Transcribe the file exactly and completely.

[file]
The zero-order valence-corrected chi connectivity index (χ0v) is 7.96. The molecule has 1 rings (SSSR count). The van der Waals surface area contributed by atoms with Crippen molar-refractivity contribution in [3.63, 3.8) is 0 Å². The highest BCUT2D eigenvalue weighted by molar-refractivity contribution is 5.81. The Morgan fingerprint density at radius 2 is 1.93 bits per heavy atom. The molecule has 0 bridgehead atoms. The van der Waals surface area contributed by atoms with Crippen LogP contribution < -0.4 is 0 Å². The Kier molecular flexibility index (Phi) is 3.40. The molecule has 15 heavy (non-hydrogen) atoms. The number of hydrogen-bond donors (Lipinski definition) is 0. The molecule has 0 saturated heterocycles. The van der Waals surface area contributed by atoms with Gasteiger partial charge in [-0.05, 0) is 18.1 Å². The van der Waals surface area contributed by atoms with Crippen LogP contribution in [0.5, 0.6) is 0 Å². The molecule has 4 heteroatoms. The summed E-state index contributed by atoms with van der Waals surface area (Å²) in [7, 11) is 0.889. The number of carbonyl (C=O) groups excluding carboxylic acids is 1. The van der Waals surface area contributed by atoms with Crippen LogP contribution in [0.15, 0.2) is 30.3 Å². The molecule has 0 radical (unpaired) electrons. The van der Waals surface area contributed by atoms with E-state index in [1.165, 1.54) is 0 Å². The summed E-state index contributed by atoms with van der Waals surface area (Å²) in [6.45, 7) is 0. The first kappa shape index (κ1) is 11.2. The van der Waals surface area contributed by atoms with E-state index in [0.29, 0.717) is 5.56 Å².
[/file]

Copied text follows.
The zero-order valence-corrected chi connectivity index (χ0v) is 7.96. The molecule has 1 rings (SSSR count). The van der Waals surface area contributed by atoms with Crippen molar-refractivity contribution in [3.63, 3.8) is 0 Å². The highest BCUT2D eigenvalue weighted by molar-refractivity contribution is 5.81. The Morgan fingerprint density at radius 2 is 1.93 bits per heavy atom. The molecule has 0 bridgehead atoms. The van der Waals surface area contributed by atoms with Crippen LogP contribution < -0.4 is 0 Å². The Kier molecular flexibility index (Phi) is 3.40. The molecule has 15 heavy (non-hydrogen) atoms. The number of hydrogen-bond donors (Lipinski definition) is 0. The molecule has 0 saturated heterocycles. The van der Waals surface area contributed by atoms with Gasteiger partial charge in [-0.05, 0) is 18.1 Å². The van der Waals surface area contributed by atoms with Crippen LogP contribution in [0.5, 0.6) is 0 Å². The molecule has 4 heteroatoms. The summed E-state index contributed by atoms with van der Waals surface area (Å²) in [7, 11) is 0.889. The number of carbonyl (C=O) groups excluding carboxylic acids is 1. The van der Waals surface area contributed by atoms with Crippen LogP contribution in [0.15, 0.2) is 30.3 Å². The molecule has 0 radical (unpaired) electrons. The van der Waals surface area contributed by atoms with E-state index in [1.165, 1.54) is 0 Å². The summed E-state index contributed by atoms with van der Waals surface area (Å²) in [6.45, 7) is 0. The first kappa shape index (κ1) is 11.2. The van der Waals surface area contributed by atoms with E-state index in [0.29, 0.717) is 5.56 Å².